I wasn’t even sure if there was going to be a second Responsive Day Out, but I’m really glad we did it. In fact, I think there’s room for one last go.

I’ve already started putting a line-up together (and I’m squeeing with excitement about it already!), and this will definitely be the last Responsive Day Out, but keep your calendar clear on Friday, June 19th for…

Responsive Day Out 3: The Final Breakpoint.

Tuesday, January 6th, 2015

HTTPS

Tim Berners-Lee is quite rightly worried about linkrot:

The disappearance of web material and the rotting of links is itself a major problem.

He brings up an interesting point that I hadn’t fully considered: as more and more sites migrate from HTTP to HTTPS (A Good Thing), and the W3C encourages this move, isn’t there a danger of creating even more linkrot?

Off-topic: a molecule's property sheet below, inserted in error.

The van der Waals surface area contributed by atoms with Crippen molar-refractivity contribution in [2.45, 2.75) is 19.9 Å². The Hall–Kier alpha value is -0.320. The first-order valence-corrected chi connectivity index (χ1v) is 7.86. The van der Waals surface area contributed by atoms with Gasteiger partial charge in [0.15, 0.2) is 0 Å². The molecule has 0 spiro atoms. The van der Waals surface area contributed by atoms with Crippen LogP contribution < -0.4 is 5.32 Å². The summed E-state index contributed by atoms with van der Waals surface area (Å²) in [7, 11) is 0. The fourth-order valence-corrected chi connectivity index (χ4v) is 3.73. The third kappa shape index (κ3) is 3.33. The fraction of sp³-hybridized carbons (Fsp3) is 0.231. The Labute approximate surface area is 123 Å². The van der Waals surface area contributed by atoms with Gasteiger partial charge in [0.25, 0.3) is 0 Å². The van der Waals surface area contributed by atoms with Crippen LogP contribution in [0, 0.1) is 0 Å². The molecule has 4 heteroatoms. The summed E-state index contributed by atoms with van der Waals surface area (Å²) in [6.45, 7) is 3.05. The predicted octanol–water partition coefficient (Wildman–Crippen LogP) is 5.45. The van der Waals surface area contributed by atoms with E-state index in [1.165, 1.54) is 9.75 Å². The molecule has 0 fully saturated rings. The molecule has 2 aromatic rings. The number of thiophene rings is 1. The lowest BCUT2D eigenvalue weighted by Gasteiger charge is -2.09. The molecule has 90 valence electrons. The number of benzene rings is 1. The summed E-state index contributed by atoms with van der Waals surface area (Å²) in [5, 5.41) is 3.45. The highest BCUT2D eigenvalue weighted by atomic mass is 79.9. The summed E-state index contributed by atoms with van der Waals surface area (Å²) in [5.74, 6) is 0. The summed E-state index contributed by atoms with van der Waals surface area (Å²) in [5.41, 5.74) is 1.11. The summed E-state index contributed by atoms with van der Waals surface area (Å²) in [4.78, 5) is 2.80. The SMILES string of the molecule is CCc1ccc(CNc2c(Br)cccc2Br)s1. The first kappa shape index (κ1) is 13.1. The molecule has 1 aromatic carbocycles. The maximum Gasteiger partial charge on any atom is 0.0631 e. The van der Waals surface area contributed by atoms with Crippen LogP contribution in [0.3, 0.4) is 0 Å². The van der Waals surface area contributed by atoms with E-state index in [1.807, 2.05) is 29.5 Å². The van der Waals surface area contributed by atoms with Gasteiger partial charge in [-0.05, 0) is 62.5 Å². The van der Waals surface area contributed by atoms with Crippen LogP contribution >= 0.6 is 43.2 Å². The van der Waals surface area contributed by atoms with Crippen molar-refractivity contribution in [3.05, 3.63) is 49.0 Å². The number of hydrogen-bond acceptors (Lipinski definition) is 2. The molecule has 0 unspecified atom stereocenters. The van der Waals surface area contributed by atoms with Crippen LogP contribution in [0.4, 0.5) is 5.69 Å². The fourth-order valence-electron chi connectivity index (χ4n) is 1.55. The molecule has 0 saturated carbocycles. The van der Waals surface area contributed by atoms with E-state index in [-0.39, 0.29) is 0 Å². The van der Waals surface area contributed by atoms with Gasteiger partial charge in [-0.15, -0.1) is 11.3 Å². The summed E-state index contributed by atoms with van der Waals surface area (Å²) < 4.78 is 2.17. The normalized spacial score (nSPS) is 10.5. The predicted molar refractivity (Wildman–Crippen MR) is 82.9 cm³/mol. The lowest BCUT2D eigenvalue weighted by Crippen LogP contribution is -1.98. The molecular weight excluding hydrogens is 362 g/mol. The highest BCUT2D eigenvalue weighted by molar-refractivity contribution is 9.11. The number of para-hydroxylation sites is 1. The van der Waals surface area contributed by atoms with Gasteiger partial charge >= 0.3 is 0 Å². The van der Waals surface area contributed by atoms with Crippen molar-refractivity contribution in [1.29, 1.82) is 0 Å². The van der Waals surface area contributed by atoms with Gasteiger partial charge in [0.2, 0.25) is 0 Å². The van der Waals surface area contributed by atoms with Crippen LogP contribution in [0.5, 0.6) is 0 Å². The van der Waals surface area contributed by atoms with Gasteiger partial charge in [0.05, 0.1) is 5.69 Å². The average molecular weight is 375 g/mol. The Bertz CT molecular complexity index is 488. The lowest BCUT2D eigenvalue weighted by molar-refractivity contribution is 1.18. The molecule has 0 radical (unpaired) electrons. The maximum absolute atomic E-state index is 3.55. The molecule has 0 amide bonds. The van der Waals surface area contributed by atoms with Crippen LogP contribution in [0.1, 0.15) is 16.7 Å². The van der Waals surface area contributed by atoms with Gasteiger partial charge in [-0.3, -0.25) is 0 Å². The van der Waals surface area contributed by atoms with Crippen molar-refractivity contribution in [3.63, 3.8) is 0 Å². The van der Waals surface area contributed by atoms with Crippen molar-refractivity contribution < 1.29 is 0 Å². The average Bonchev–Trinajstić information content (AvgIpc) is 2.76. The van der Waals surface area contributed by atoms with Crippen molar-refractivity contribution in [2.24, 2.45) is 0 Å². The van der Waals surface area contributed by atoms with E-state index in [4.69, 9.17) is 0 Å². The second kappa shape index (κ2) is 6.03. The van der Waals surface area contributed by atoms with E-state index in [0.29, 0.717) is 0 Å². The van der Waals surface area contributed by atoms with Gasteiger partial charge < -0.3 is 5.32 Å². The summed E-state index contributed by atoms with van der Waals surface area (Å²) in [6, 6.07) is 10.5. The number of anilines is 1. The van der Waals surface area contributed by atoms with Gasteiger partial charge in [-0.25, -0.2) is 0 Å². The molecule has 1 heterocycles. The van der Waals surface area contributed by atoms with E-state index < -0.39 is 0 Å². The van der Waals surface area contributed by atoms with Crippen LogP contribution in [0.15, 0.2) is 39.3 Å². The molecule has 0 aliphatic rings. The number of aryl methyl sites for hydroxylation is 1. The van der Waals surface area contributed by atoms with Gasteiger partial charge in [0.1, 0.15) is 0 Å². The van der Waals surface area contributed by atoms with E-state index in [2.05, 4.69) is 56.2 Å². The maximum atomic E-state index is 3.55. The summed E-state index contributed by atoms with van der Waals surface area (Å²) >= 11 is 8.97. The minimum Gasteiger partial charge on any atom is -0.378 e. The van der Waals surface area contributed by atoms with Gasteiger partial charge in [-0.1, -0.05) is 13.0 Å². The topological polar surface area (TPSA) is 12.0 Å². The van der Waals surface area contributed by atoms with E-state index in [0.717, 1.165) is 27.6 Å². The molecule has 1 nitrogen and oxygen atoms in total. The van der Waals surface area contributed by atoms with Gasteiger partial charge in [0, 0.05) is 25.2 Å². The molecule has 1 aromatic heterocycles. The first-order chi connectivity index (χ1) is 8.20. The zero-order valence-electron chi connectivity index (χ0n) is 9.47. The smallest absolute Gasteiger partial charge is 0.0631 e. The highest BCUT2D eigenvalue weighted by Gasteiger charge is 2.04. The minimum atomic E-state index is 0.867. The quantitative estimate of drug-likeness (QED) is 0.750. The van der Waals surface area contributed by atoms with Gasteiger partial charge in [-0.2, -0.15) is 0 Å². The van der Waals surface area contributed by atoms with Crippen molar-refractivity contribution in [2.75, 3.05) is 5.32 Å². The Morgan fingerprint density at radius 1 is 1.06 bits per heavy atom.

…perhaps doing more damage to the web than any other change in its history.

I think that may be a bit overstated. As many others point out, almost all sites making the switch are conscientious about maintaining redirects with a 301 status code.

(There’s also a similar 308 status code that I hadn’t come across, but after a bit of investigating, that looks to be a bit of mess.)

Anyway, the discussion does bring up some interesting points. Transport Layer Security is something that’s handled between the browser and the server—does it really need to be visible in the protocol portion of the URL? Or is that visibility a positive attribute that makes it clear that the URL is “good”?